In the months before the Demjanjuk verdict was delivered, there were some who doubted the wisdom of putting the man on trial. Yes, they conceded, his crimes were grave - but so many years had passed that perhaps we should move on? His age, frailty and poor health were frequently cited, not least by Demjanjuk himself, who sought to avoid extradition to Germany on these grounds.
But more of a consensus emerged in the days following the guilty verdict. Perhaps it was the cries in the courtroom of sorrow and relief from the families of those murdered in Sobibor, or perhaps it was the simple impact of seeing justice done. Maybe it was the plain facts - that 200,000 men, women and children were murdered at Sobibor, nearly all in gas chambers. Either way, there was a hardening of the view that justice had prevailed.
In 1948 the British Army War Crimes Group in which I was serving in Germany was disbanded. The trials of leading Nazis were over and priorities were deemed to have changed, but I was furious. I have always believed that anyone who participated in genocide should face justice and I hope that this conviction will cement that principle. It is a message that should ring out around the world, in areas troubled by violence and tyranny: every person must take moral and legal responsibility for his or her actions.
The judge handed down a five-year custodial sentence. There is an argument that the length of sentence is a side-issue, and that his being found guilty was all that really mattered, particularly given Demjanjuk's age. But I disagree. If he were to serve his full term, it would represent just one day in prison for every 15 people he helped murder.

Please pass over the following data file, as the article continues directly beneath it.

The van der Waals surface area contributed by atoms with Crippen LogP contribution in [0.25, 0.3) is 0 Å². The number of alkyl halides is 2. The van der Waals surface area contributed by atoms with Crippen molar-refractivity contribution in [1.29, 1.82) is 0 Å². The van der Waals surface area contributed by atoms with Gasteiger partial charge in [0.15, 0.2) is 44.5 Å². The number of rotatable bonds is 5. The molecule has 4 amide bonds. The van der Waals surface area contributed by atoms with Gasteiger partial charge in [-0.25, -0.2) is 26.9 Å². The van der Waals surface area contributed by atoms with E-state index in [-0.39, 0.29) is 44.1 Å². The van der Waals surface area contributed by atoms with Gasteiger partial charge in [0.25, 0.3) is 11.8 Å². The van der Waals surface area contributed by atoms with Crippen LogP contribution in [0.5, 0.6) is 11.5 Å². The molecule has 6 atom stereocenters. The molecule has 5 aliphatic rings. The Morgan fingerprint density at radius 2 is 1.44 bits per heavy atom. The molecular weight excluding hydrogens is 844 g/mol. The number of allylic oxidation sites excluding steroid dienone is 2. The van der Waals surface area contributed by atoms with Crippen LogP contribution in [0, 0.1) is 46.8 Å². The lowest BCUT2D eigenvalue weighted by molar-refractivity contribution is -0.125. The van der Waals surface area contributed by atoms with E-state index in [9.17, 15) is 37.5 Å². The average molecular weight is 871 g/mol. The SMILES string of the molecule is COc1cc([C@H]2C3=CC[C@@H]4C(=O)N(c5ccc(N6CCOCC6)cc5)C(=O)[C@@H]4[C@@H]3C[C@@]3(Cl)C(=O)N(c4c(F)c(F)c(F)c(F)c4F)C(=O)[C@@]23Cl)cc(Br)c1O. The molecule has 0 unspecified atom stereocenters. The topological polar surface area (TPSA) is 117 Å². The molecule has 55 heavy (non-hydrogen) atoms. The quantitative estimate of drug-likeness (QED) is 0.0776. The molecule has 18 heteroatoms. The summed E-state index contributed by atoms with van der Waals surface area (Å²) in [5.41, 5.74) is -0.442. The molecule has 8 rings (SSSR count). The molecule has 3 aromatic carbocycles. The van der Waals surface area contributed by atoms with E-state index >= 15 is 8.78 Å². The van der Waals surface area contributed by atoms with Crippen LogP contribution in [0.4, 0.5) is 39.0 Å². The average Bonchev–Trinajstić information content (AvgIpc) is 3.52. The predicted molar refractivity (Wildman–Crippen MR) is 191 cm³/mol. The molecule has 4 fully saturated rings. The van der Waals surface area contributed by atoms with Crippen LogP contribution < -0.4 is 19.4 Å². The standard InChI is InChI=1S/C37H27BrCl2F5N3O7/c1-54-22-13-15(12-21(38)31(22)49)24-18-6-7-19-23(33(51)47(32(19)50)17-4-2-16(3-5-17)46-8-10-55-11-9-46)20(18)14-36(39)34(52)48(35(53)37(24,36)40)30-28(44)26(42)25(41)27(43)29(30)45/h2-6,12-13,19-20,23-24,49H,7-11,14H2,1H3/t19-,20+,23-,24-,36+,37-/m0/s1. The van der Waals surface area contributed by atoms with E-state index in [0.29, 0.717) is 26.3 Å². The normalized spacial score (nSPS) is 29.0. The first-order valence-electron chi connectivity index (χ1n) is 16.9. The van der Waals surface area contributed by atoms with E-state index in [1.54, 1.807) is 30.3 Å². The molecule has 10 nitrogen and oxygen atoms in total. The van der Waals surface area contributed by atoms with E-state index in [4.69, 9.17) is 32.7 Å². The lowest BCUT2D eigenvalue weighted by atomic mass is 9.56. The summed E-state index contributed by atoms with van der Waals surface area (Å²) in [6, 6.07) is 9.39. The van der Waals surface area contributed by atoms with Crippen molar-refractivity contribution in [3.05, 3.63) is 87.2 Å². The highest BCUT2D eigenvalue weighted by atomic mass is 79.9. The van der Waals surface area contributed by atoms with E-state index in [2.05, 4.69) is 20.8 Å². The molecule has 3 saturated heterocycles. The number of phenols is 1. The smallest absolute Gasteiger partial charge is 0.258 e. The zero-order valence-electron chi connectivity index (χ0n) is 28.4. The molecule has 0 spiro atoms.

No concessions to age or the time that has passed can be made when it comes to justice for crimes of this magnitude, in either trial or sentencing. Demjanjuk and the Nazis, whose poisonous agenda he served, made no concession to age when they herded young and old to their deaths at Sobibor. How small a permanent loss of liberty for this man in his 90s seems when compared with those 28,060 murders in which he was complicit.
Sadly, the saga of this trial is not over, at least not for the relatives of the murdered who have had to endure a harrowing legal process. Demjanjuk is to contest the court's judgment and, in my view, monstrously, he has been freed pending appeal. Having practised as a barrister, I know how slowly the wheels of the judicial system can turn - and my fear is that he may not serve a day more of his sentence. That would be unacceptable.
Lord Janner is Chairman of the Holocaust Educational Trust and a former war crimes investigator